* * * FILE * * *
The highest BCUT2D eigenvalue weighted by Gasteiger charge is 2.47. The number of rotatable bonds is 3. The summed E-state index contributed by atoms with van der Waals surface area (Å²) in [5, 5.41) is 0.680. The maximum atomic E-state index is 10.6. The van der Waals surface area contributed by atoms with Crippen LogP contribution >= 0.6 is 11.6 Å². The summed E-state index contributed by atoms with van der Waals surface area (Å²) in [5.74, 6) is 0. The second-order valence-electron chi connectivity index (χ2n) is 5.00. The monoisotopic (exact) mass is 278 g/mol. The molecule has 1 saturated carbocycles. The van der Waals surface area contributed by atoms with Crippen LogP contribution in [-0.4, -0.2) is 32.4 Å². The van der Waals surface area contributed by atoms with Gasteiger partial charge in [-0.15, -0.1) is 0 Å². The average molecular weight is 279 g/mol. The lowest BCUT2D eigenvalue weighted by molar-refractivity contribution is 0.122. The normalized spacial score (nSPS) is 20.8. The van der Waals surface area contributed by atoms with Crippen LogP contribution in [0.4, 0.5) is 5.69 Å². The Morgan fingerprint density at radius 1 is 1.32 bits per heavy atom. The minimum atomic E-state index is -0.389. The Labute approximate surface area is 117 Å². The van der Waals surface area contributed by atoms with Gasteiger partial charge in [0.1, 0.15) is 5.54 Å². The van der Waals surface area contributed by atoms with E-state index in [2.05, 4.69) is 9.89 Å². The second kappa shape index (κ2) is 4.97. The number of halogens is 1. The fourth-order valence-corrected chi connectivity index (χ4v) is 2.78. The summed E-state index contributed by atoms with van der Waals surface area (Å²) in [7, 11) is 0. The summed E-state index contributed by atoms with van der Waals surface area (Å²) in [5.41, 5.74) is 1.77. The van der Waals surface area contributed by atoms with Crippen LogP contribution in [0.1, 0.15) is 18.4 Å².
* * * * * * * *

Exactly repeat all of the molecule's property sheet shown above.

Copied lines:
The highest BCUT2D eigenvalue weighted by Gasteiger charge is 2.47. The number of rotatable bonds is 3. The summed E-state index contributed by atoms with van der Waals surface area (Å²) in [5, 5.41) is 0.680. The maximum atomic E-state index is 10.6. The van der Waals surface area contributed by atoms with Crippen LogP contribution >= 0.6 is 11.6 Å². The summed E-state index contributed by atoms with van der Waals surface area (Å²) in [5.74, 6) is 0. The second-order valence-electron chi connectivity index (χ2n) is 5.00. The monoisotopic (exact) mass is 278 g/mol. The molecule has 1 saturated carbocycles. The van der Waals surface area contributed by atoms with Crippen LogP contribution in [-0.4, -0.2) is 32.4 Å². The van der Waals surface area contributed by atoms with Gasteiger partial charge in [-0.15, -0.1) is 0 Å². The average molecular weight is 279 g/mol. The lowest BCUT2D eigenvalue weighted by molar-refractivity contribution is 0.122. The normalized spacial score (nSPS) is 20.8. The van der Waals surface area contributed by atoms with Crippen LogP contribution in [0.4, 0.5) is 5.69 Å². The Morgan fingerprint density at radius 1 is 1.32 bits per heavy atom. The minimum atomic E-state index is -0.389. The Labute approximate surface area is 117 Å². The van der Waals surface area contributed by atoms with Gasteiger partial charge in [0.1, 0.15) is 5.54 Å². The van der Waals surface area contributed by atoms with E-state index in [2.05, 4.69) is 9.89 Å². The second kappa shape index (κ2) is 4.97. The number of halogens is 1. The fourth-order valence-corrected chi connectivity index (χ4v) is 2.78. The summed E-state index contributed by atoms with van der Waals surface area (Å²) in [7, 11) is 0. The summed E-state index contributed by atoms with van der Waals surface area (Å²) in [5.41, 5.74) is 1.77. The van der Waals surface area contributed by atoms with Crippen LogP contribution in [0.1, 0.15) is 18.4 Å².